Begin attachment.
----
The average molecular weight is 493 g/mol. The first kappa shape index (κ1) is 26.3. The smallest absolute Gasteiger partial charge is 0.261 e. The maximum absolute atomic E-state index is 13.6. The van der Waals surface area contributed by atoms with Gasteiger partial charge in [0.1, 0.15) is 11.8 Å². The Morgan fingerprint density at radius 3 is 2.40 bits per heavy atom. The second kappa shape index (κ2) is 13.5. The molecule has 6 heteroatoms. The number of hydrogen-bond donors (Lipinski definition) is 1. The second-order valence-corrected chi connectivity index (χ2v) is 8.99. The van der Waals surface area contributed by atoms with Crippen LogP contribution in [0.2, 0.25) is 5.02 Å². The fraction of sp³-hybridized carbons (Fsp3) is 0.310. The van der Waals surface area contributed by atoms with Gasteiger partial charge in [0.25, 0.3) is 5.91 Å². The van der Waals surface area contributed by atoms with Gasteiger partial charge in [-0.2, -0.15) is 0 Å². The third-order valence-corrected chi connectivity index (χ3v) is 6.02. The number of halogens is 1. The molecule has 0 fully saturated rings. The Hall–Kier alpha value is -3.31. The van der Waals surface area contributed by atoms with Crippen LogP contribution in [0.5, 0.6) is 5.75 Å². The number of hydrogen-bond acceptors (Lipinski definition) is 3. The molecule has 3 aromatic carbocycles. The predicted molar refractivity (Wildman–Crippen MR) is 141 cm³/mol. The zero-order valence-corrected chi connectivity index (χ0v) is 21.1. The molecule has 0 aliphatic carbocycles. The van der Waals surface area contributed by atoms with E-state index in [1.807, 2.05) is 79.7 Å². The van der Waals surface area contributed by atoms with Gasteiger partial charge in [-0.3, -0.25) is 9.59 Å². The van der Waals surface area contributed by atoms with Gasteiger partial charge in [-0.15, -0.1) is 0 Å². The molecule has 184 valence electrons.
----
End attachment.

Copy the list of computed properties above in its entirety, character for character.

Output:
The average molecular weight is 493 g/mol. The first kappa shape index (κ1) is 26.3. The smallest absolute Gasteiger partial charge is 0.261 e. The maximum absolute atomic E-state index is 13.6. The van der Waals surface area contributed by atoms with Gasteiger partial charge in [0.1, 0.15) is 11.8 Å². The Morgan fingerprint density at radius 3 is 2.40 bits per heavy atom. The second kappa shape index (κ2) is 13.5. The molecule has 6 heteroatoms. The number of hydrogen-bond donors (Lipinski definition) is 1. The second-order valence-corrected chi connectivity index (χ2v) is 8.99. The van der Waals surface area contributed by atoms with Crippen LogP contribution in [0.2, 0.25) is 5.02 Å². The fraction of sp³-hybridized carbons (Fsp3) is 0.310. The van der Waals surface area contributed by atoms with Gasteiger partial charge in [0.25, 0.3) is 5.91 Å². The van der Waals surface area contributed by atoms with Gasteiger partial charge in [-0.2, -0.15) is 0 Å². The third-order valence-corrected chi connectivity index (χ3v) is 6.02. The number of halogens is 1. The molecule has 0 fully saturated rings. The Hall–Kier alpha value is -3.31. The van der Waals surface area contributed by atoms with Crippen LogP contribution in [0.5, 0.6) is 5.75 Å². The number of hydrogen-bond acceptors (Lipinski definition) is 3. The molecule has 3 aromatic carbocycles. The predicted molar refractivity (Wildman–Crippen MR) is 141 cm³/mol. The zero-order valence-corrected chi connectivity index (χ0v) is 21.1. The molecule has 0 aliphatic carbocycles. The van der Waals surface area contributed by atoms with E-state index in [1.807, 2.05) is 79.7 Å². The van der Waals surface area contributed by atoms with Gasteiger partial charge in [-0.3, -0.25) is 9.59 Å². The van der Waals surface area contributed by atoms with Gasteiger partial charge in [-0.15, -0.1) is 0 Å². The molecule has 184 valence electrons.